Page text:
- 240-grit aluminum oxide stone for sharpening and maintaining edges
- 600-grit natural Arkansas (novaculite) stone for honing and polishing edges
- 1/2 x 8 x 3 inch (H x W x D) size of each oilstone makes it suitable for use as a bench sharpener for knives and tools
- Plastic hinged boxes with no-slip rubber feet can be used as holders for the stones during sharpening
- 4.5 oz. can of Norton sharpening stone oil for lubrication, and an instructional DVD to demonstrate basic sharpening methods
Norton 39868 Oil Stone Starter Kit
|Price:||$79.89 ($79.89 / Each) & FREE Shipping. Details|
|You Save:||$16.03 (17%)|
Specifications for this item
|Brand Name||Norton Abrasives - St. Gobain|
|Item Weight||0.16 ounces|
|Number of Items||1|
The Norton 39868 oilstone starter kit includes a 240-grit aluminum oxide s... See more product details
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The Norton 39868 oilstone starter kit includes a 240-grit aluminum oxide stone for sharpening and maintaining edges and a 600-grit natural Arkansas stone for honing and polishing them, a 4.5 oz. can of sharpening stone oil for lubrication, and an instructional DVD. A plastic box protects each oilstone and provides an oil reservoir to keep it clean and saturated. The removable box lid with no-slip rubber feet acts as a sharpening station to hold the stone in place during bench use. The stones in this kit are used sequentially to restore cutting edges on straight-edged tools, such as chisels, knives, plane blades, and precision instruments; the aluminum oxide stone is suitable for sharpening and maintaining a cutting edge, while the Arkansas stone produces a honed and polished edge.
The sharpening stone oil meets FDA requirements for use near food, and consists of pharmacopeia-grade mineral oil formulated with the correct lubricity for oilstone sharpening. It prevents metal from bonding with the abrasive surface by flushing away dislodged abrasive and metal chips. Each stone is also prefilled with oil to save time and eliminate the need to presoak it prior to use. The aluminum oxide oilstone has a tough fracture- and wear-resistant grit that is more durable than silicon carbide and capable of sharpening to very close tolerances. The Arkansas stone is used for fine sharpening and honing, especially after sharpening with synthetic stones.
The synthetic aluminum oxide stone is created by grading aluminum oxide to a consistent particle size and blending it with bonding agents. It is then molded and surface-finished. The Arkansas oilstone is a natural hard abrasive stone that is mined for use and harder than most synthetic stones. These 1/2 x 8 x 3 inch (H x W x D) oilstones, which are suitable for bench use, are harder and more durable than a waterstone. (H is height, the vertical distance from lowest to highest point; W is width, the horizontal distance from left to right; D is depth, the horizontal distance from front to back.) The synthetic aluminum oxide oilstone conforms to American National Standards Institute (ANSI) abrasive grit standards. There are no industry-wide standards for hardness, particle size, or color of natural sharpening stones, but Norton’s standards for its natural stones have become benchmarks.
Sharpening stones, or whetstones, are abrasive surfaces used to sharpen and hone the edges of steel cutting implements, such as chisels, knives, scissors, hand scrapers, and plane blades. Sharpening is the process of creating or re-establishing a cutting edge by grinding away portions of the metal to adjust the angle of the edge and reform the shape. Honing removes small imperfections. Stones can be flat, for working flat edges, or shaped, for edges that are more complex. Sharpening stones are made of natural or synthetic materials that range from softer to harder, and are categorized by the size of their abrasive particles, known as grit. A stone with a coarser grit is used when more metal needs to be removed (e.g., when sharpening a nicked or very dull blade); the stone with the finest grit produces the sharpest edge. Where numbers are assigned to specify grit, they range from coarser grit (low) to finer grit (high). Some sharpening stones are designed for use with a lubricating liquid, some can be used dry, and others can be used either wet or dry. When used with lubricating liquid, a sharpening stone can be called a waterstone or an oilstone, based on the lubricant required.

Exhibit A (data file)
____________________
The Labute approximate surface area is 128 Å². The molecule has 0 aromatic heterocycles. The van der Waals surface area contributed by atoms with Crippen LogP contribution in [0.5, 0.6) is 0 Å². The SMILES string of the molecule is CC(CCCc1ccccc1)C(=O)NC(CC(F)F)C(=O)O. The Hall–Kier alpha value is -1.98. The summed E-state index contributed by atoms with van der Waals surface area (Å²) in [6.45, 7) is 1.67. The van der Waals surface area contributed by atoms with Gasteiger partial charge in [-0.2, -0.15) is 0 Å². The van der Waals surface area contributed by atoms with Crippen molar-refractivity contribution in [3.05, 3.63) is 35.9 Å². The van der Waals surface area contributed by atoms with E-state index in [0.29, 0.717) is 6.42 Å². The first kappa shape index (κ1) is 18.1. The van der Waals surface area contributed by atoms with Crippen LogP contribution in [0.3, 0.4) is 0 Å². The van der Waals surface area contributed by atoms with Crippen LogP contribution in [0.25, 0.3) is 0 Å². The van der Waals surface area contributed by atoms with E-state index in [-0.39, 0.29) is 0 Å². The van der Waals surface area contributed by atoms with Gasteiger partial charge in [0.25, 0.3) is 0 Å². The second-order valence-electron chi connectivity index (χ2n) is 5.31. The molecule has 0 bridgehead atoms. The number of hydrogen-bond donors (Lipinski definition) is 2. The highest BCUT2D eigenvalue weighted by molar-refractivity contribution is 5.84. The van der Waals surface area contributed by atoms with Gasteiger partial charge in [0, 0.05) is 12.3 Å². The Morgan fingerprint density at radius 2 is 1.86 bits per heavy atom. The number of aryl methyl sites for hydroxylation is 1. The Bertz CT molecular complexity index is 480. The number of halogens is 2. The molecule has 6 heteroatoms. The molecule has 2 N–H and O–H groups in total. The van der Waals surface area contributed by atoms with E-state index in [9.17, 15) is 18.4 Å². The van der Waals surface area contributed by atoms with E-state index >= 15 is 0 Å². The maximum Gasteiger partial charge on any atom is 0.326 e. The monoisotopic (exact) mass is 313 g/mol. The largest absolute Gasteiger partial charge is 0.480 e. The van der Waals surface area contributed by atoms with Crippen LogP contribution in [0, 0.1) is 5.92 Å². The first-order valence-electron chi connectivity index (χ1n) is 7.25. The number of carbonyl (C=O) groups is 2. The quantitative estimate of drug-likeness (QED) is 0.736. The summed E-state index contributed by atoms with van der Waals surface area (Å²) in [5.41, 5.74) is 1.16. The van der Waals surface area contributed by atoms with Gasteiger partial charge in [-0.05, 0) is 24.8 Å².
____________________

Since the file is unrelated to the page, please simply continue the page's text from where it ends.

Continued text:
Norton Abrasives manufactures sanding, grinding, and polishing abrasives, and has been located in the United States since 1885. Norton, now a brand of Saint-Gobain, meets ISO 9000 and 14001 certification for quality and environmental management standards.
What’s in the Box?
- 240-grit aluminum oxide stone in plastic hinged box with no-slip rubber feet
- 600-grit natural Arkansas stone in plastic hinged box with no-slip rubber feet
- 4.5 oz. can of Norton sharpening stone oil
- Instructional DVD
- Printed instructions
From the Manufacturer
Top Customer Reviews
It comes with everything you need, honing oil and a DVD to show you how to do it properly. Most people do it wrong, and I did too for my whole life until recently--seeing the DVD is a real eye opener on the theory and actual operation of sharpening-and also some very detailed printed instructions This is a very nice set. Its has 2 8" long stones one in 240 grit, one in 600 grit, and hard plastic cases with rubber feet to keep them stable on a work bench.
The honing oil is food grade, and so its safe to use for kitchen tools without risk of ingesting toxic chemicals. The stones are ANSI certified for the grit and Norton certified, which in the world of abrasives, Norton has become one of the standards used.
This gets my messermeister and global knives razor sharp. I've also used it for a scraper and chisel, all of which (if I can keep the angle right) get razor--(shave hair sharp) sharp.